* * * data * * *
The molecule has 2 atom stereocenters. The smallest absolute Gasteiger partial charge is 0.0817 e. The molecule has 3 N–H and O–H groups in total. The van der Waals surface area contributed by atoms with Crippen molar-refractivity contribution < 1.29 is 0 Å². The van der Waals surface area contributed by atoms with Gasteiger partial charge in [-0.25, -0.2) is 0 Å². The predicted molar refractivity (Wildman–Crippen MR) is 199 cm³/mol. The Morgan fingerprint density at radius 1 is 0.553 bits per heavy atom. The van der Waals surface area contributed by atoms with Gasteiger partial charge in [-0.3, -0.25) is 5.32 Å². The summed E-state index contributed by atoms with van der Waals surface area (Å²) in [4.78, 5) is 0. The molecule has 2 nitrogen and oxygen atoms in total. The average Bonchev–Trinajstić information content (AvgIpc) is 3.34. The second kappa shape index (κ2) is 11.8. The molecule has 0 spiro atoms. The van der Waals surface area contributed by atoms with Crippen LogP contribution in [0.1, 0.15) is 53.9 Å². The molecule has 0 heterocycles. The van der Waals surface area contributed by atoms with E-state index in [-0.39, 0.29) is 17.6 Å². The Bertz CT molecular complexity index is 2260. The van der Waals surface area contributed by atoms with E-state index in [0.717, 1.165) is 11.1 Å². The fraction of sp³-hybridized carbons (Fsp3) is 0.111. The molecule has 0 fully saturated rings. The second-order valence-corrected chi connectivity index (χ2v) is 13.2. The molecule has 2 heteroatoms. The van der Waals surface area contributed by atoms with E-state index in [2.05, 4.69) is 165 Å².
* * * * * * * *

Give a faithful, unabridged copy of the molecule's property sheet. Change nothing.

The molecule has 2 atom stereocenters. The smallest absolute Gasteiger partial charge is 0.0817 e. The molecule has 3 N–H and O–H groups in total. The van der Waals surface area contributed by atoms with Crippen molar-refractivity contribution < 1.29 is 0 Å². The van der Waals surface area contributed by atoms with Gasteiger partial charge in [-0.25, -0.2) is 0 Å². The predicted molar refractivity (Wildman–Crippen MR) is 199 cm³/mol. The Morgan fingerprint density at radius 1 is 0.553 bits per heavy atom. The van der Waals surface area contributed by atoms with Gasteiger partial charge in [-0.3, -0.25) is 5.32 Å². The summed E-state index contributed by atoms with van der Waals surface area (Å²) in [4.78, 5) is 0. The molecule has 2 nitrogen and oxygen atoms in total. The average Bonchev–Trinajstić information content (AvgIpc) is 3.34. The second kappa shape index (κ2) is 11.8. The molecule has 0 spiro atoms. The van der Waals surface area contributed by atoms with Crippen LogP contribution in [0.1, 0.15) is 53.9 Å². The molecule has 0 heterocycles. The van der Waals surface area contributed by atoms with E-state index in [-0.39, 0.29) is 17.6 Å². The Bertz CT molecular complexity index is 2260. The van der Waals surface area contributed by atoms with E-state index in [0.717, 1.165) is 11.1 Å². The fraction of sp³-hybridized carbons (Fsp3) is 0.111. The molecule has 0 fully saturated rings. The second-order valence-corrected chi connectivity index (χ2v) is 13.2. The molecule has 2 heteroatoms. The van der Waals surface area contributed by atoms with E-state index in [2.05, 4.69) is 165 Å².